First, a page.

It’s not a reassuring picture.
The 2006 Roper Public Affairs-National Geographic Literacy Study revealed that Americans between the ages of 18-24 have a poor grasp of “geographic skills and knowledge,” meaning they know less about the world than most young adults their age living in other countries.
Granted, the study is four plus years old, and conceivably results would be different if the test were given today. No updated, similar report seems available.
Still, even this snapshot provides little comfort to an America seeking a compelling role on the world economic and political stage…especially when 54% tested did not know that Rawanda and Sudan were in Africa.
Ten percent said Sudan was in Europe.
The poll involved several hundred “young adults” and a half-hour, in-home interview covering a range of cultural and geographic topics.
• Half or fewer than half of the men and women could not find Ohio or New York on a map of the United States (50 and 43% respectively)
• In spite of an Iraq war that began in 2003 and nearly constant news coverage, six in ten (63%) of those tested could not find Iraq on a map of the Middle East
• Three-quarters (74%) believe English is the most commonly spoken language in the world. It’s Mandarin
What concerned the researchers, was the indifference of those tested.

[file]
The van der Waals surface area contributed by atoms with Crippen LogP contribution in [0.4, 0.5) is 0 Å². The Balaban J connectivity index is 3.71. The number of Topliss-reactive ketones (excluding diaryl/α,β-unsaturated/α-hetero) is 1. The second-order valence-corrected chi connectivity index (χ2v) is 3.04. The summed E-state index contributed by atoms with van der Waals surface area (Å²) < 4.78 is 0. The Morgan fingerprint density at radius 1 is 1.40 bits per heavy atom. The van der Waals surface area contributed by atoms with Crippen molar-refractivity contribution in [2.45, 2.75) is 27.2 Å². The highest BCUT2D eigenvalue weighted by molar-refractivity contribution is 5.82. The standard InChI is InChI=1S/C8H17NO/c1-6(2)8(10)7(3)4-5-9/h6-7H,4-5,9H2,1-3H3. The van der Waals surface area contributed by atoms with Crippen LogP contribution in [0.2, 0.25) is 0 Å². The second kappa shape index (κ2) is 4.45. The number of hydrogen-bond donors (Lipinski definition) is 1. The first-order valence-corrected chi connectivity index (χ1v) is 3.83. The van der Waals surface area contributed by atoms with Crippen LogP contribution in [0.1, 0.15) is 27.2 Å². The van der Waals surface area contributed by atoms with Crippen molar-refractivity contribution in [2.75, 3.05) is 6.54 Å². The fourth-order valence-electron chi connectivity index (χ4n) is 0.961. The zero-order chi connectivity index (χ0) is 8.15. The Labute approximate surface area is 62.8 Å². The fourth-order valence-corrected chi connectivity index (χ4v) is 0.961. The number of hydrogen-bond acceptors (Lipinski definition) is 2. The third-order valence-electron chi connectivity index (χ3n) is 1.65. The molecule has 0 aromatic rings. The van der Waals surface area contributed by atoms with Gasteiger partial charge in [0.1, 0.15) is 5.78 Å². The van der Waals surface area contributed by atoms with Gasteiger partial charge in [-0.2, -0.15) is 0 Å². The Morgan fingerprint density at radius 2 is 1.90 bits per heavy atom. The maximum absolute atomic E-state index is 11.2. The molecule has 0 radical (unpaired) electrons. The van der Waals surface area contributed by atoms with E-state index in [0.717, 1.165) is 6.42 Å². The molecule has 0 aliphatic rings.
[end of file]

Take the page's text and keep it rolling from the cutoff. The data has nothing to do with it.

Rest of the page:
About 50% said it was “important but not necessary” to know where the countries mentioned in the news were located, and only 14% said speaking another language “was important.”
While the Americans received high marks for access to Internet tools for research, the report more or less concludes that America young adults are “unprepared for an increasingly global future.” That far too many “lack even the most basic skills for navigating the international economy or understanding
the relationships among people and places that provide critical context for world events”
• Nine in ten (88%) could not find Afghanistan on a map of Asia, and regardless of the intense coverage following hurricane Katrina, two-thirds (67%) could not find Louisiana on a US map and half (52%) could not find Mississippi.
It may be that more travel and intense use of the Internet have made this group of Americans more geographically literate.
But in 2006, only two in ten had a passport (22%), and only seven in ten (70%) had traveled abroad.
Bring back “Where in the World is Carmen Sandiego?”